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Involvement of the human cerebellum during habituation of the acoustic startle response: A PET study
  1. Dagmar Timmanna,
  2. Christina Mussod,
  3. Florian P Kolbc,
  4. Michel Rijntjesd,
  5. Markus Jüptnera,
  6. Stefan P Müllerb,
  7. Hans Christoph Dienera,
  8. Cornelius Weillerd
  1. aDepartment of Neurology, bDepartment of Nuclear Medicine, University of Essen, Hufelandstraβe 55, 45122 Essen, Germany, cInstitute of Physiology, University of Munich, Pettenkoferstraβe 12, 80336 Munich, Germany, dDepartment of Neurology, Friedrich-Schiller- University of Jena, Philosophenweg 3, 07740 Jena, Germany
  1. Dr Dagmar Timmann, Department of Neurology, University of Essen, Hufelandstraβe 55, 45122 Essen, Germany. Telephone 0049 201 723 2460; fax 009 201 723 5901; emailDagmar.Timmann{at}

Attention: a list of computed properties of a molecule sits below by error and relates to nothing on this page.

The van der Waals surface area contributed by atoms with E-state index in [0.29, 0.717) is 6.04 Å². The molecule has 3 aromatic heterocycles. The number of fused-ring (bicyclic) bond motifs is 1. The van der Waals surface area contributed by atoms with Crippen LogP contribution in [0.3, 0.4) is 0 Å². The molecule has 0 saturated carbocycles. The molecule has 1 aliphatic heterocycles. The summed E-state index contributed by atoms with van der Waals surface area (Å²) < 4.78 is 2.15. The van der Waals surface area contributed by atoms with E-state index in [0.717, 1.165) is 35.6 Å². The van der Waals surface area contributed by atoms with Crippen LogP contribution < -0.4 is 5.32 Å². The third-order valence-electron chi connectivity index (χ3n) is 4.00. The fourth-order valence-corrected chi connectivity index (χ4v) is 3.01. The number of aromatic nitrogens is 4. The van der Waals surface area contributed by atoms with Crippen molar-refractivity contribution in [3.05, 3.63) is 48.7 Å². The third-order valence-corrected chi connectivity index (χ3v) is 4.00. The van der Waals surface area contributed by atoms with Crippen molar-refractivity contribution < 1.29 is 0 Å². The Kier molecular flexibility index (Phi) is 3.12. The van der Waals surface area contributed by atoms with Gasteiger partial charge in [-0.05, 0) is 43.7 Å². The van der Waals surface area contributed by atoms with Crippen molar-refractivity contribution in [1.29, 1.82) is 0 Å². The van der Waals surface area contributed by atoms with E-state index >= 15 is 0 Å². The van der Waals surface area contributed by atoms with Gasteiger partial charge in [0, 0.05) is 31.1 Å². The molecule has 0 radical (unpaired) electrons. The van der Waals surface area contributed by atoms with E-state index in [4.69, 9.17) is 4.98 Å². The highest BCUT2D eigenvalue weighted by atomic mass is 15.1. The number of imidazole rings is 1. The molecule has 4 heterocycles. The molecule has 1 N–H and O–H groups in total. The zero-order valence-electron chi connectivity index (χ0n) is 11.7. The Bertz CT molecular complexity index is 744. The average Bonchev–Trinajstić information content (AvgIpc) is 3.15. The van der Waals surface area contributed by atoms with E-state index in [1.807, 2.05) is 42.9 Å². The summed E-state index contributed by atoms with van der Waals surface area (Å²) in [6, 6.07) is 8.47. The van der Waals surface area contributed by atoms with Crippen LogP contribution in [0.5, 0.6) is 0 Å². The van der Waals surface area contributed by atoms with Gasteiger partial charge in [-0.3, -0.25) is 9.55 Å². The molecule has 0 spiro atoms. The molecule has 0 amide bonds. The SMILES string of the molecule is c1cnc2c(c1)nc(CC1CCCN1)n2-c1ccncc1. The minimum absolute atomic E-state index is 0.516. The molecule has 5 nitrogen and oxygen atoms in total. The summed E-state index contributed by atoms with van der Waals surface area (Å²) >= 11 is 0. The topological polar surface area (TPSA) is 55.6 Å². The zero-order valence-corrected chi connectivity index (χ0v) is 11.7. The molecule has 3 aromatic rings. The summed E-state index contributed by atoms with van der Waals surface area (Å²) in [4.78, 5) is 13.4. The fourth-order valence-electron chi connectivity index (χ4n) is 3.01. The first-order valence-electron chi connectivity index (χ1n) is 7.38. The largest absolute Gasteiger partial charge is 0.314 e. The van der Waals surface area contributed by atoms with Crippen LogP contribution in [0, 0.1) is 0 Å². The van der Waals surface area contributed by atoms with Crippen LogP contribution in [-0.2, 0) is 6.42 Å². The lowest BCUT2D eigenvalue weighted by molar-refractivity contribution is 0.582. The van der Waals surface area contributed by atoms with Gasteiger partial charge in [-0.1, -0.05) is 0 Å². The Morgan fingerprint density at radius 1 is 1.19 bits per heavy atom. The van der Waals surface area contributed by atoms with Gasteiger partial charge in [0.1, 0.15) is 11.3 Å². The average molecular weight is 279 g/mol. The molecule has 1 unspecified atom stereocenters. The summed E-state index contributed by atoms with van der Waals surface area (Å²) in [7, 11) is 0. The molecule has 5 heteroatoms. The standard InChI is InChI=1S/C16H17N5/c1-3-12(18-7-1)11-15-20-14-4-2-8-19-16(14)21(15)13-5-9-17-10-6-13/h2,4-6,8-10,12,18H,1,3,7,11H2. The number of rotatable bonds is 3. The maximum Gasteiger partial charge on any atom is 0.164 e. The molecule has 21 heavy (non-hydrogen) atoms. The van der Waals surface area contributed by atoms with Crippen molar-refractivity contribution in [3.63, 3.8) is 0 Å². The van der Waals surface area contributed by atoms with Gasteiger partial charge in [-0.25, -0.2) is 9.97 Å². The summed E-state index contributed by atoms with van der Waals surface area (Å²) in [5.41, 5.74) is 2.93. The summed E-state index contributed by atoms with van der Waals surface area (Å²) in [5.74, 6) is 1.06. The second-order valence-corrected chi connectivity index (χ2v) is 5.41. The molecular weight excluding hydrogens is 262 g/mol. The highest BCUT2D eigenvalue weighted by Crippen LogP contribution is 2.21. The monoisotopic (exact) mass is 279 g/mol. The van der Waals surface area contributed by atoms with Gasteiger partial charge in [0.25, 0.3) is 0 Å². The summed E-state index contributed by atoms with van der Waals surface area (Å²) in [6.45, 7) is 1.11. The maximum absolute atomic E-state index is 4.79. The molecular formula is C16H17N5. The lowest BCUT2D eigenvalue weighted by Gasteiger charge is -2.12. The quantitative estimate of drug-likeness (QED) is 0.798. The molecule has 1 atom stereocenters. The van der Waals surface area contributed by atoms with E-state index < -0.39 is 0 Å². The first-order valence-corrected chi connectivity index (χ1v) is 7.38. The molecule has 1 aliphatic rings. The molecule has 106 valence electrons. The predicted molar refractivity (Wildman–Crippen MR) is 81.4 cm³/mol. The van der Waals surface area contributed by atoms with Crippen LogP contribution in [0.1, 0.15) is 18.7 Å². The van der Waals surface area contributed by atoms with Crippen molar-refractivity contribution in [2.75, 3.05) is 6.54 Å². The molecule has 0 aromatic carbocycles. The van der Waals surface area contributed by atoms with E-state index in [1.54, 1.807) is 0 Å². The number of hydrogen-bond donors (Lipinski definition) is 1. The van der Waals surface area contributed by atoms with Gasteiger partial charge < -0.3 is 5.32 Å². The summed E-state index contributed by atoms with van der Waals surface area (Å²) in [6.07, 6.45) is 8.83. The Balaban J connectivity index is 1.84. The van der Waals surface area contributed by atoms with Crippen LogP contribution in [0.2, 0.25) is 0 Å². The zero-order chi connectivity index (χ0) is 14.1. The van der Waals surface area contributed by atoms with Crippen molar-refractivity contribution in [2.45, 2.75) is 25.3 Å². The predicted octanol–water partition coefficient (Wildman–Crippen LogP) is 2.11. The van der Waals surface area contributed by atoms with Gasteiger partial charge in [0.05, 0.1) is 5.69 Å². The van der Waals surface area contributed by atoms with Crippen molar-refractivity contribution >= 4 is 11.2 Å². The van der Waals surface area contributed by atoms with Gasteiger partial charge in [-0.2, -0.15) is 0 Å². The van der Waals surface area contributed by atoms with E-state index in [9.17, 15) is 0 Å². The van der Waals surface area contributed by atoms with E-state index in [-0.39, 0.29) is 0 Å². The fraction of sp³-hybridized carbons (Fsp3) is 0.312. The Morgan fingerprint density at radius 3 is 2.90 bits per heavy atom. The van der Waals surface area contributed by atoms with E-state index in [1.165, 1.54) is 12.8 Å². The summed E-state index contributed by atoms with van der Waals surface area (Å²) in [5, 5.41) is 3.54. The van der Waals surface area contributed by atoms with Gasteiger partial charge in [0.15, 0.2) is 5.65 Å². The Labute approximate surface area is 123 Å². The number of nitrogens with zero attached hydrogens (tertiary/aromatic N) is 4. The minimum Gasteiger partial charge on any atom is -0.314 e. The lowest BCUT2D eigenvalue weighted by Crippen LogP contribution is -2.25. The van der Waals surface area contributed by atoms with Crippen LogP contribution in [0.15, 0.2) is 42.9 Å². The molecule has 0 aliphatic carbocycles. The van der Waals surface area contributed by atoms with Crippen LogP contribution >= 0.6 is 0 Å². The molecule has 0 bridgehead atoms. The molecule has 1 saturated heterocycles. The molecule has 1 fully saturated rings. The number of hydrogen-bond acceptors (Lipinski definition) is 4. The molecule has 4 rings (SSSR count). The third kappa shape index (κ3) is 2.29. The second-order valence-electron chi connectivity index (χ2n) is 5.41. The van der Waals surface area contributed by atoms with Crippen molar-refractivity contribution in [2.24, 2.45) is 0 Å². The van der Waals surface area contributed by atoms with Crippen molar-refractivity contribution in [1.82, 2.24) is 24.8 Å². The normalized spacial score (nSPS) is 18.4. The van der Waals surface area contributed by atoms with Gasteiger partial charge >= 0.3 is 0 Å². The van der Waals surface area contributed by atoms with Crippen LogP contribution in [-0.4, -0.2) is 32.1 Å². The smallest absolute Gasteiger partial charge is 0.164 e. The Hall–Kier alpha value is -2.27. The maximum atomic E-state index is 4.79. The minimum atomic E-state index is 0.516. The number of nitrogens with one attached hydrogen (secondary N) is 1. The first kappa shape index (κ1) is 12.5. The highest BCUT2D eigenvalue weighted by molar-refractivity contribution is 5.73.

The present study investigated the involvement of the human cerebellum in the habituation of the acoustic startle response using PET. The startle response was elicited in seven young, healthy subjects by a tone presented via headphones. Startle responses were recorded from the right sternocleidomastoid muscle. Regional cerebral blood flow (rCBF) was assessed in nine scans and one startle stimulus was applied during each scan. The reduction of size of the sternocleidomastoid muscle response was correlated with changes in rCBF during the ongoing process of startle response habituation. A significant decrease of rCBF was found in the medial cerebellum. These data are consistent with an involvement of the medial parts of the human cerebellum in non-associative learning as proposed by previous animal studies.

  • cerebellum
  • habituation
  • startle response
  • positron emission tomography

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